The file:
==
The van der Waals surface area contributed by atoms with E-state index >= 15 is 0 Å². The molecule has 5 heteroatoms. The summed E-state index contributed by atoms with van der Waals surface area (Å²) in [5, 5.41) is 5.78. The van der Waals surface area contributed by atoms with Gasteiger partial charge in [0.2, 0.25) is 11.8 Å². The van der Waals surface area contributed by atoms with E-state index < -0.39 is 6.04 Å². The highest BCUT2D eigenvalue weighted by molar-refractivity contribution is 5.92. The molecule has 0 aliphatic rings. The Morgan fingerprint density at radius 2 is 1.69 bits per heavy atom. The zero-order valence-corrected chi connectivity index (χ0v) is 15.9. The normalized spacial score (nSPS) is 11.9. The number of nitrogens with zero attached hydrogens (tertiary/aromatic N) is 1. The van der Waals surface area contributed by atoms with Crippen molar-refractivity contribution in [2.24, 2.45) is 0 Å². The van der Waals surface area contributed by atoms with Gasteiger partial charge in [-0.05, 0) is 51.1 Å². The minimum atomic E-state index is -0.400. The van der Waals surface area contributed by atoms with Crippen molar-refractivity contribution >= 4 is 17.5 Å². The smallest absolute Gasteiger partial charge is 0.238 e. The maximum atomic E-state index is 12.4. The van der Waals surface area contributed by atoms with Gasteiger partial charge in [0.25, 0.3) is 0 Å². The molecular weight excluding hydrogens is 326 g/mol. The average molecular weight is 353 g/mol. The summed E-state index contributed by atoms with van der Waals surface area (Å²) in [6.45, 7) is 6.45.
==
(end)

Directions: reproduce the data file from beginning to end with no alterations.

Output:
The van der Waals surface area contributed by atoms with E-state index >= 15 is 0 Å². The molecule has 5 heteroatoms. The summed E-state index contributed by atoms with van der Waals surface area (Å²) in [5, 5.41) is 5.78. The van der Waals surface area contributed by atoms with Gasteiger partial charge in [0.2, 0.25) is 11.8 Å². The van der Waals surface area contributed by atoms with E-state index < -0.39 is 6.04 Å². The highest BCUT2D eigenvalue weighted by molar-refractivity contribution is 5.92. The molecule has 0 aliphatic rings. The Morgan fingerprint density at radius 2 is 1.69 bits per heavy atom. The zero-order valence-corrected chi connectivity index (χ0v) is 15.9. The normalized spacial score (nSPS) is 11.9. The number of nitrogens with zero attached hydrogens (tertiary/aromatic N) is 1. The van der Waals surface area contributed by atoms with Crippen molar-refractivity contribution in [2.24, 2.45) is 0 Å². The van der Waals surface area contributed by atoms with Gasteiger partial charge in [-0.05, 0) is 51.1 Å². The minimum atomic E-state index is -0.400. The van der Waals surface area contributed by atoms with Crippen molar-refractivity contribution >= 4 is 17.5 Å². The smallest absolute Gasteiger partial charge is 0.238 e. The maximum atomic E-state index is 12.4. The van der Waals surface area contributed by atoms with Gasteiger partial charge in [0.25, 0.3) is 0 Å². The molecular weight excluding hydrogens is 326 g/mol. The average molecular weight is 353 g/mol. The summed E-state index contributed by atoms with van der Waals surface area (Å²) in [6.45, 7) is 6.45.